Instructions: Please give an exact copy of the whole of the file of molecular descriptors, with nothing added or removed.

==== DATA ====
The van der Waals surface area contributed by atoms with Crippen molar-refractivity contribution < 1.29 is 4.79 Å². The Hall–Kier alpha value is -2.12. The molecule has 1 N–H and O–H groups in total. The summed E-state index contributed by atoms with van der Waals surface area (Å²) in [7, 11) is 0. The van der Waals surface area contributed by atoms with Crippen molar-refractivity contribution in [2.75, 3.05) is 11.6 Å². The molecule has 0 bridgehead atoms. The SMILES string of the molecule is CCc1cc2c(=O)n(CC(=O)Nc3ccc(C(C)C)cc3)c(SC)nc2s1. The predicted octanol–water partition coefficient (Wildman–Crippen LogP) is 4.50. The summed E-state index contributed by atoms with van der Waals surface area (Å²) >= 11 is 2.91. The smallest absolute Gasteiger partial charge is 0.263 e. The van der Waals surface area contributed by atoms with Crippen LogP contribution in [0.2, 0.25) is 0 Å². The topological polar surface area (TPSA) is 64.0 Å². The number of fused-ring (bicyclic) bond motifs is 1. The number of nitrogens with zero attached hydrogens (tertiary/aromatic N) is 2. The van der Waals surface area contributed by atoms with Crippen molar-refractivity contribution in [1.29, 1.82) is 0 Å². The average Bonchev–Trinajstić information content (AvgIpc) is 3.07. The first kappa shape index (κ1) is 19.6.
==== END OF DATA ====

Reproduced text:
The van der Waals surface area contributed by atoms with Crippen molar-refractivity contribution < 1.29 is 4.79 Å². The Hall–Kier alpha value is -2.12. The molecule has 1 N–H and O–H groups in total. The summed E-state index contributed by atoms with van der Waals surface area (Å²) in [7, 11) is 0. The van der Waals surface area contributed by atoms with Crippen molar-refractivity contribution in [2.75, 3.05) is 11.6 Å². The molecule has 0 bridgehead atoms. The SMILES string of the molecule is CCc1cc2c(=O)n(CC(=O)Nc3ccc(C(C)C)cc3)c(SC)nc2s1. The predicted octanol–water partition coefficient (Wildman–Crippen LogP) is 4.50. The summed E-state index contributed by atoms with van der Waals surface area (Å²) >= 11 is 2.91. The smallest absolute Gasteiger partial charge is 0.263 e. The van der Waals surface area contributed by atoms with Crippen LogP contribution in [0.2, 0.25) is 0 Å². The topological polar surface area (TPSA) is 64.0 Å². The number of fused-ring (bicyclic) bond motifs is 1. The number of nitrogens with zero attached hydrogens (tertiary/aromatic N) is 2. The van der Waals surface area contributed by atoms with Crippen molar-refractivity contribution in [1.29, 1.82) is 0 Å². The average Bonchev–Trinajstić information content (AvgIpc) is 3.07. The first kappa shape index (κ1) is 19.6.